The Value of Sports
There isn't a textbook that breaks down all the elements to success in life, but if there is, it would be in the world of sports. They show us the importance of teamwork, no matter how amazing one person is at something. They show us the results of hard work - both good and bad. Sports are an arena where precision, attention to detail, and fundamentals rule the day. Any abstract lesson from sports could be applied very successfully to life.
Does pressure make us better, or does it tear us down? Well, it does both - just look at the examples available every day, especially when the spotlights are at their brightest. What makes us our best? How do you get success, anyway? When does success make us complacent? No matter the question, no matter how deep or opaque it is, there's an easily accessible answer to it on a field near you.
In the past week, Big Ten blogs have reacted to the "Day the Big Ten Died" in a variety of ways, but one idea that's come up more often than not is the belief that the success of the conference, collectively, means nothing. Anyone who's read the Brews would know where I stand on this.... there's no sense rehashing it. And there are some good takeaways from the other side of the aisle. For one, sports are just that - athletics - and it's necessary not to get carried away. For another, there's something in that message - that winning isn't a be-all, end-all - that none of us really hear enough. Winning isn't everything. And, if September 11th has any deeper message, at least to me, it's that we should put our differences aside and come together more often.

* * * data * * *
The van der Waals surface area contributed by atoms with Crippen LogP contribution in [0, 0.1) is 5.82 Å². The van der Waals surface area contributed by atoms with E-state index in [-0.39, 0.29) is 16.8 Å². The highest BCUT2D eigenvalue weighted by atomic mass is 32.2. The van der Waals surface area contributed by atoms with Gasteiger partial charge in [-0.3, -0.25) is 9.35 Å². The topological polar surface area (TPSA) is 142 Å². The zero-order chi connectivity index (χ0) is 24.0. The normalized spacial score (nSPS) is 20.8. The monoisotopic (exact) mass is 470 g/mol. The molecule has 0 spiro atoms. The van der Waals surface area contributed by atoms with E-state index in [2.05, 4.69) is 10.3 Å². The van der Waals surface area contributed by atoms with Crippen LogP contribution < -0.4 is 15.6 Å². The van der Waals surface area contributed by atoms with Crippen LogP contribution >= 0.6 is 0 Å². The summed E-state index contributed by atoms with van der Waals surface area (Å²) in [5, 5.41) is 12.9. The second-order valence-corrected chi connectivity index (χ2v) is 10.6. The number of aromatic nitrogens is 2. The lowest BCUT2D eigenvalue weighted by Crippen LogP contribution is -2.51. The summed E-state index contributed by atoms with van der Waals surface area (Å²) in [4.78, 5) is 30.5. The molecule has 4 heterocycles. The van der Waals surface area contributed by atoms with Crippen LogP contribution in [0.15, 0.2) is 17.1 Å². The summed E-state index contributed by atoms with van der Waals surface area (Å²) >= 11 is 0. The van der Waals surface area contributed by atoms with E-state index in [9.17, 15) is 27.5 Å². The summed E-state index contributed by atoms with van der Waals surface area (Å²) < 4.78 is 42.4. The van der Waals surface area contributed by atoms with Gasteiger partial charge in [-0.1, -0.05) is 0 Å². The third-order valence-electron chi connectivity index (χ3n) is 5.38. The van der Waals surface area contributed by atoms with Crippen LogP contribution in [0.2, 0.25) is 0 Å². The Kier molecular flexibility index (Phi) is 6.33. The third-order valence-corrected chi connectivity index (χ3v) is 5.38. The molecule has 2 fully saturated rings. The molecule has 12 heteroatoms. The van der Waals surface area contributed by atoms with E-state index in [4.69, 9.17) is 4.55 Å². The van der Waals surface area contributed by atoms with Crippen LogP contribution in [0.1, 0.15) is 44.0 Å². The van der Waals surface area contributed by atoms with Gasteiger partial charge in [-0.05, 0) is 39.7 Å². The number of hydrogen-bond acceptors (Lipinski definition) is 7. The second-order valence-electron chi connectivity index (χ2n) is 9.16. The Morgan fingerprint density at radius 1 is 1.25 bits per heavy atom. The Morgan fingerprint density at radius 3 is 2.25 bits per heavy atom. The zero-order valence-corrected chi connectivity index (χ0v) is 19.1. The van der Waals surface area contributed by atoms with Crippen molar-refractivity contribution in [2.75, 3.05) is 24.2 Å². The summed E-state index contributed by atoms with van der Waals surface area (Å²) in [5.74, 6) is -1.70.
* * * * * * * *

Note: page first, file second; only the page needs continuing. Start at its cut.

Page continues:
It's worth talking about this from the other side, however - that the Big Ten is valuable. Perhaps it's appropriate that this conversation is happening today, of all days. After September 11th, some of the seminal moments in the nation's recovery involved sports. There was David Letterman's speech on September 19th, but there was also the New York Mets returning to the field on September 21st - a game attended by Rudy Giuliani. Giuliani was a famous Yankees fan, and regularly got booed at Mets games, but sports were a segue to a nation's healing.
More than a decade later, when Boston suffered a terrorist attack, Yankee Stadium played "Sweet Caroline" and the Yankees fans partook in an old Boston tradition, singing the lyrics during the 7th inning stretch. This would be like Ohio State's marching band and all their fans singing "Hail to the Victors." Sports, in general, do matter. They're deeply personal. Sometimes, they're cathartic. Often they're a segue to virtually any serious social issue. Sports take things we find uncomfortable, and help us work through them together. Ultimately, we all find our own value from the sports we follow, and no matter how I might feel about the importance or the value of the Big Ten, perhaps it should just be left at that.